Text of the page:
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Benny Polacca, Published July 25 2007

Al Franken stumps in Moorhead

Al Franken spent 15 years making millions of people laugh each week while he starred on NBC’s “Saturday Night Live” in the 1980s and 1990s.

He did the same Tuesday night in Moorhead for more than 100 people while campaigning for a U.S. Senate seat from Minnesota in 2008.

Franken, 56, said he uses humor while campaigning to convey how serious he is about running for the Senate.

“I will be fighting for the average Minnesotans,” he said. Franken – also an author and former radio show host – said he plans to address issues including education, health care, renewable energy and the war in Iraq.

Franken, a DFL candidate, is attempting to unseat first-term Republican Sen. Norm Coleman, whom he criticized several times Tuesday night.

Franken, who opposes the war in Iraq, said Coleman had a chance to support bringing military servicemen home, but didn’t. He believes Coleman’s vulnerability on the war could affect voters’ decisions next year.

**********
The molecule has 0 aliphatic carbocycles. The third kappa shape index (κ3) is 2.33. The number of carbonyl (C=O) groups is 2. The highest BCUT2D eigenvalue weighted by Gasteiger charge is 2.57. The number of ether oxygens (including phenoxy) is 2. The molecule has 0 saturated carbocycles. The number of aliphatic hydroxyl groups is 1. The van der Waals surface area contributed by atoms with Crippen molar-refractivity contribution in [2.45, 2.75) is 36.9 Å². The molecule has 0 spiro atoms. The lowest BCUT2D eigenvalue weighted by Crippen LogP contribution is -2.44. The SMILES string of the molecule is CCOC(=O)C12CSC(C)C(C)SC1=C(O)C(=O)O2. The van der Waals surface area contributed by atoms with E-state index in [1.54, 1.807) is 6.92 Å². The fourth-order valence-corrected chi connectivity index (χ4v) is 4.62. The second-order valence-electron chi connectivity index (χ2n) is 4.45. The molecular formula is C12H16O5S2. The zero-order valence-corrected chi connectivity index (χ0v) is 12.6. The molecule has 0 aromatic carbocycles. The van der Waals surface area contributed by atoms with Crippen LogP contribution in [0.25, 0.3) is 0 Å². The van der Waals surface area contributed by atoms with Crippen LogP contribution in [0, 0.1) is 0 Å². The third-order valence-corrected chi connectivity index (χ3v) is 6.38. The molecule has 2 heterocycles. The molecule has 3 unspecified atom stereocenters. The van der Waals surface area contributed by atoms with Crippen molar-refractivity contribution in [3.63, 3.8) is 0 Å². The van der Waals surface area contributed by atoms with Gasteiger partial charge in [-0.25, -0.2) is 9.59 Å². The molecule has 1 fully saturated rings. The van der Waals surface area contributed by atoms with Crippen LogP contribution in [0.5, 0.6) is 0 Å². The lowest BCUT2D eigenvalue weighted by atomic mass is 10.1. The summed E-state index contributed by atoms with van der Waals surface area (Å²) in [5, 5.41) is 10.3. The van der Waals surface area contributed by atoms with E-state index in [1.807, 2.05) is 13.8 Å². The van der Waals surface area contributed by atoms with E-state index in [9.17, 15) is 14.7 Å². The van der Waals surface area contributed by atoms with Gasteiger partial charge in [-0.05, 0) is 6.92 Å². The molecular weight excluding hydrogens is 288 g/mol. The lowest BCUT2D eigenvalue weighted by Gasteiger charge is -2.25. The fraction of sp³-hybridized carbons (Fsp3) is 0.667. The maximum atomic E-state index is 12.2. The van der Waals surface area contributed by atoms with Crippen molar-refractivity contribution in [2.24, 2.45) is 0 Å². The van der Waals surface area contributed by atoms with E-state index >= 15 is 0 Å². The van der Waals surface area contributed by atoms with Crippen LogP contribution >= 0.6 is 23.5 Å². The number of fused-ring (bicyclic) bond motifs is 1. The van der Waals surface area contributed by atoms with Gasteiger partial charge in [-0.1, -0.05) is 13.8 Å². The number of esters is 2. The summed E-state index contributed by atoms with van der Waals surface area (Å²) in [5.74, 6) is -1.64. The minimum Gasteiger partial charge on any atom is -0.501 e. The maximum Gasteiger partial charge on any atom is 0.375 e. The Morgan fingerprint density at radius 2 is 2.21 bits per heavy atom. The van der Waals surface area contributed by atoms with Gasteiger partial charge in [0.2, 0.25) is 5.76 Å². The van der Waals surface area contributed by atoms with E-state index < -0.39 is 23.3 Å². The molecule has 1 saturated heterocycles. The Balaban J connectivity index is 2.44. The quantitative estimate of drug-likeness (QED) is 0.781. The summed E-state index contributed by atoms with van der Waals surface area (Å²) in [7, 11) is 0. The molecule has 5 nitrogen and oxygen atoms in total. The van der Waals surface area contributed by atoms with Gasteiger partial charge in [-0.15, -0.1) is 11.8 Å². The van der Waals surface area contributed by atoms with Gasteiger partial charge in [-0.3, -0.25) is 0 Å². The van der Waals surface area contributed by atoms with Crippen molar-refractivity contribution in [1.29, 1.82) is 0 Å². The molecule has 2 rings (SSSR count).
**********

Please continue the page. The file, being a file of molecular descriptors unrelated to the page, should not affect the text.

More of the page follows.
Coleman said earlier this month he rejects a specific withdrawal date from Iraq, but added that troops need to be removed from heavy combat next year.

“I’m going to hold him accountable,” Franken said of Coleman.

Student loan debt is one area Franken plans to address as a senator.

Federal Pell grants that once covered 90 percent of college tuition now cover only 40 percent, he said. “When I get to the Senate, I’m going to change that.”

Born in New York, Franken grew up in Albert Lea and St. Louis Park, Minn. He has a bachelor’s degree in government from Harvard University.

Franken worked as a writer and cast member on “Saturday Night Live” from 1975-80 and 1985-1995.

Two of his books are “Rush Limbaugh is a Big Fat Idiot and Other Observations” and “Lies and the Lying Liars Who Tell Them: A Fair and Balanced Look at the Right.”

He was also host of his own radio show on Air America Radio for three years.

“I did a lot of political comedy,” Franken said of his SNL work. “I’m proud of it.”

Franken said his satire is used to look at popular culture in order to see its absurdities and hypocrisies.

“That’s a talent that can be used in the United States Senate,” he said.

Minnesota State University Moorhead student Jeff Zens attended Franken’s rally. “I loved all of it, he’s a good speaker.”

Zens said Franken’s celebrity status won’t influence his vote. “I’d vote for him on his message.”

Readers can reach Forum reporter Benny Polacca at (701) 241-5504